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How to Treat Infected Kidney Stones

February 22, 2024

Written by Michelle Skuba Gray and Ketan Patel

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All patients with infected ureteral stones necessitate a urine culture, antibiotics, and urology consultation in the ED, with the majority requiring admission for surgical intervention. Very few, in consultation with urology, who have small, non-obstructing stones and are otherwise young healthy individuals can be discharged with oral antibiotics and close follow up.

Who you gonna call? Stone busters!
This review uses data from numerous studies and recommendations from the American Urologic Association (AUA) to better characterize a high risk, low prevalence disease process – infected urolithiasis. Emergency Physicians must have a high index of suspicion for this condition and clear understanding of the definitive management (surgery) and the severity of the disease process if left unmanaged. Some research cites up to 30% of patients will develop AKI with an obstructing stone, with up to 20-50% of patients progressing to septic shock. In-hospital mortality of up to 27.3% in patients with UTI and an obstructive process have also been cited.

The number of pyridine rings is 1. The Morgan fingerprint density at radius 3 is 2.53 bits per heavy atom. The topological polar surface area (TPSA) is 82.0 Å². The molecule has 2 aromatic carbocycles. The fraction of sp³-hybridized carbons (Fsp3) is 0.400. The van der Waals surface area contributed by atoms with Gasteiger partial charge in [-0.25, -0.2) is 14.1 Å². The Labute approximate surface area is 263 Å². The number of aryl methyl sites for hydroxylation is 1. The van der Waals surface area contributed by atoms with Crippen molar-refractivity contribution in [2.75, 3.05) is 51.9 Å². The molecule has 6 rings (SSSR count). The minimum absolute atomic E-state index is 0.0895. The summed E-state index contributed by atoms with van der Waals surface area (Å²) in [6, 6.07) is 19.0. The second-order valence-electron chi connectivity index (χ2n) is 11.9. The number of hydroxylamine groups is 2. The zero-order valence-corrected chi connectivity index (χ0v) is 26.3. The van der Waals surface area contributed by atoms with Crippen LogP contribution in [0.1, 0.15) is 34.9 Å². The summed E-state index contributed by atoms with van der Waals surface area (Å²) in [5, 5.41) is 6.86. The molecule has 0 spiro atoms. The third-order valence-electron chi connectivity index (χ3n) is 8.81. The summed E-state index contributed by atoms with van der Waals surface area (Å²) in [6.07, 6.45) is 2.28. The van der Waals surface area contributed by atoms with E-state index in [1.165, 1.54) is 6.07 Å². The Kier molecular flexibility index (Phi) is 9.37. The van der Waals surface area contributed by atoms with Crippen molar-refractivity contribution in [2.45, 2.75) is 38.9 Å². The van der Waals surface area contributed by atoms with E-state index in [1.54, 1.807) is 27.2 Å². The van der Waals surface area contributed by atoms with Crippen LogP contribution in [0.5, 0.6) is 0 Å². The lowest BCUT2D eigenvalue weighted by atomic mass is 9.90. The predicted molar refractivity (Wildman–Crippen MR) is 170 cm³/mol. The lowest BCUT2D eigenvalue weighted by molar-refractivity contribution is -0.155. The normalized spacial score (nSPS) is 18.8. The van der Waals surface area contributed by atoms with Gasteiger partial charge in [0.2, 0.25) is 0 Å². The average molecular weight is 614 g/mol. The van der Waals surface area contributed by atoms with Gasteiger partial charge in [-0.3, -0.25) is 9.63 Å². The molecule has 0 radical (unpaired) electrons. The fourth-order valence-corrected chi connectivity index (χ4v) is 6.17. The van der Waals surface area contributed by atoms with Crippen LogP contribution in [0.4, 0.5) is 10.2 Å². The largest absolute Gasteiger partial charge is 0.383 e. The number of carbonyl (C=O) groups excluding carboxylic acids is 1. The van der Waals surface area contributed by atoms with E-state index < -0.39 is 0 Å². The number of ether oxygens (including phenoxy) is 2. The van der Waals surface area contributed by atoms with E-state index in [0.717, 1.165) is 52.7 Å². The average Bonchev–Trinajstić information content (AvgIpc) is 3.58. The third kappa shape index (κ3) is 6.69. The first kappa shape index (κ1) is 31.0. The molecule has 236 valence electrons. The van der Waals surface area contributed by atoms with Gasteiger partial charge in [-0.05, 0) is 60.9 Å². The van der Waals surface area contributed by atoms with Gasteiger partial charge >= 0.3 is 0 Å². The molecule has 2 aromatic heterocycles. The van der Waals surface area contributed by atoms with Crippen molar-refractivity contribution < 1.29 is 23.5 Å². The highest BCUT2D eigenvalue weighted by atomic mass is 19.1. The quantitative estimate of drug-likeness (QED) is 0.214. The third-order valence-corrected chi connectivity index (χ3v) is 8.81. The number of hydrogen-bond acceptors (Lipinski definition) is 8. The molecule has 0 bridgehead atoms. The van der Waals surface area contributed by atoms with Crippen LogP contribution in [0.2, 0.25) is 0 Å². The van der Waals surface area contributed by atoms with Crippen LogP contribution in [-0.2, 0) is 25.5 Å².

From presentation at triage, patients presenting with signs and symptoms of UTI and ureteral stones should undergo evaluation with urinalysis, urine culture (AUA Grade B recommendation), basic labs, and CT (AUA strong recommendation). Imaging is important in this population to assist urology in surgical planning.

Patients with confirmed infected stones should receive broad spectrum IV antibiotics, with special consideration to cover gram negatives and urease producing organisms. All patients require urology consultation. If the stone is obstructing, there is a strong recommendation by the AUA for urgent collecting system drainage (i.e. stent or nephrostomy tube placement). Take extreme caution with which patients are being sent home. They should have low risk, non-obstructing stones, appear well, lack significant co-morbidities, and have close follow up ensured.

How will this change my practice?
At this time, I will continue to call urology for all patients presenting with infected urolithiasis and follow their guidance for definitive management. This provides good evidence to continue with special care and caution in this population.

Peer Reviewed by Dr. Ketan Patel

Editor’s note: The symptoms of pyelonephritis and infected ureteral stone overlap. My take home is to have a low threshold to image patients with UTI symptoms and severe flank pain. ~Clay Smith

High risk and low prevalence diseases: Infected urolithiasis. Am J Emerg Med. 2024 Jan;75:137-142. doi: 10.1016/j.ajem.2023.10.049. Epub 2023 Nov 3.